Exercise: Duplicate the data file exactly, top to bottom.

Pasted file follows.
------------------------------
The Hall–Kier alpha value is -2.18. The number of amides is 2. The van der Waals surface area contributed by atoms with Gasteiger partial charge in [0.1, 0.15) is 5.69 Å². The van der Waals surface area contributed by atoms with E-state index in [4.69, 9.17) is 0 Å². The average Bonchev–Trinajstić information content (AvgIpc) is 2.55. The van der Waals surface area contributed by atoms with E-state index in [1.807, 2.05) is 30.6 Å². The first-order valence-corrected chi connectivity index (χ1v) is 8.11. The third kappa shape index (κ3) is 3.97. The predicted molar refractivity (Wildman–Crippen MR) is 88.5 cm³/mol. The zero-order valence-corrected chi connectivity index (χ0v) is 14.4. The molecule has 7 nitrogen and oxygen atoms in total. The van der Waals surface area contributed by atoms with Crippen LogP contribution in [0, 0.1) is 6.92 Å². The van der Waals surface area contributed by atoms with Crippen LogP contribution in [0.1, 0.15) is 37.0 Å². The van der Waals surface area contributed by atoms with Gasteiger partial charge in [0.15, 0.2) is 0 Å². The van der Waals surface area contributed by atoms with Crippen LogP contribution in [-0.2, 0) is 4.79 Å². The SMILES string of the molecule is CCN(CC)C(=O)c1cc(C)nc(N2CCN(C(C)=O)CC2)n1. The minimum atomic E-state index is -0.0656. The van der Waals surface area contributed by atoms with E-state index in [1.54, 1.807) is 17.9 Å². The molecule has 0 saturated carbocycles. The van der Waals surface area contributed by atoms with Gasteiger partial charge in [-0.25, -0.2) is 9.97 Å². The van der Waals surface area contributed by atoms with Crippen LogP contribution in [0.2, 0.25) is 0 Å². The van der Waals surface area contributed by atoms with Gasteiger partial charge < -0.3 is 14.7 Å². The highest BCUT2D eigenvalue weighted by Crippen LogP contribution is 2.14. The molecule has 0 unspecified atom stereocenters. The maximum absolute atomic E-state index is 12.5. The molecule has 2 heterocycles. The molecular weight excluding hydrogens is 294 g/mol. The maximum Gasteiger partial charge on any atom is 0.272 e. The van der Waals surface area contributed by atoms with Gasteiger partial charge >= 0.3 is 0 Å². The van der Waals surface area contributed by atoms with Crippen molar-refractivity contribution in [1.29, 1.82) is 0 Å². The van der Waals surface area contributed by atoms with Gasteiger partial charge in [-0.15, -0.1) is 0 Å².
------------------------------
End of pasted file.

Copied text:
The Hall–Kier alpha value is -2.18. The number of amides is 2. The van der Waals surface area contributed by atoms with Gasteiger partial charge in [0.1, 0.15) is 5.69 Å². The van der Waals surface area contributed by atoms with E-state index in [4.69, 9.17) is 0 Å². The average Bonchev–Trinajstić information content (AvgIpc) is 2.55. The van der Waals surface area contributed by atoms with E-state index in [1.807, 2.05) is 30.6 Å². The first-order valence-corrected chi connectivity index (χ1v) is 8.11. The third kappa shape index (κ3) is 3.97. The predicted molar refractivity (Wildman–Crippen MR) is 88.5 cm³/mol. The zero-order valence-corrected chi connectivity index (χ0v) is 14.4. The molecule has 7 nitrogen and oxygen atoms in total. The van der Waals surface area contributed by atoms with Crippen LogP contribution in [0, 0.1) is 6.92 Å². The van der Waals surface area contributed by atoms with Crippen LogP contribution in [0.1, 0.15) is 37.0 Å². The van der Waals surface area contributed by atoms with Gasteiger partial charge in [0.15, 0.2) is 0 Å². The van der Waals surface area contributed by atoms with Crippen LogP contribution in [-0.2, 0) is 4.79 Å². The SMILES string of the molecule is CCN(CC)C(=O)c1cc(C)nc(N2CCN(C(C)=O)CC2)n1. The minimum atomic E-state index is -0.0656. The van der Waals surface area contributed by atoms with E-state index in [1.54, 1.807) is 17.9 Å². The molecule has 0 saturated carbocycles. The van der Waals surface area contributed by atoms with Gasteiger partial charge in [-0.25, -0.2) is 9.97 Å². The van der Waals surface area contributed by atoms with Crippen LogP contribution in [0.2, 0.25) is 0 Å². The van der Waals surface area contributed by atoms with Gasteiger partial charge < -0.3 is 14.7 Å². The highest BCUT2D eigenvalue weighted by Crippen LogP contribution is 2.14. The molecule has 0 unspecified atom stereocenters. The maximum absolute atomic E-state index is 12.5. The molecule has 2 heterocycles. The molecular weight excluding hydrogens is 294 g/mol. The maximum Gasteiger partial charge on any atom is 0.272 e. The van der Waals surface area contributed by atoms with Gasteiger partial charge >= 0.3 is 0 Å². The van der Waals surface area contributed by atoms with Crippen molar-refractivity contribution in [1.29, 1.82) is 0 Å². The van der Waals surface area contributed by atoms with Gasteiger partial charge in [-0.15, -0.1) is 0 Å².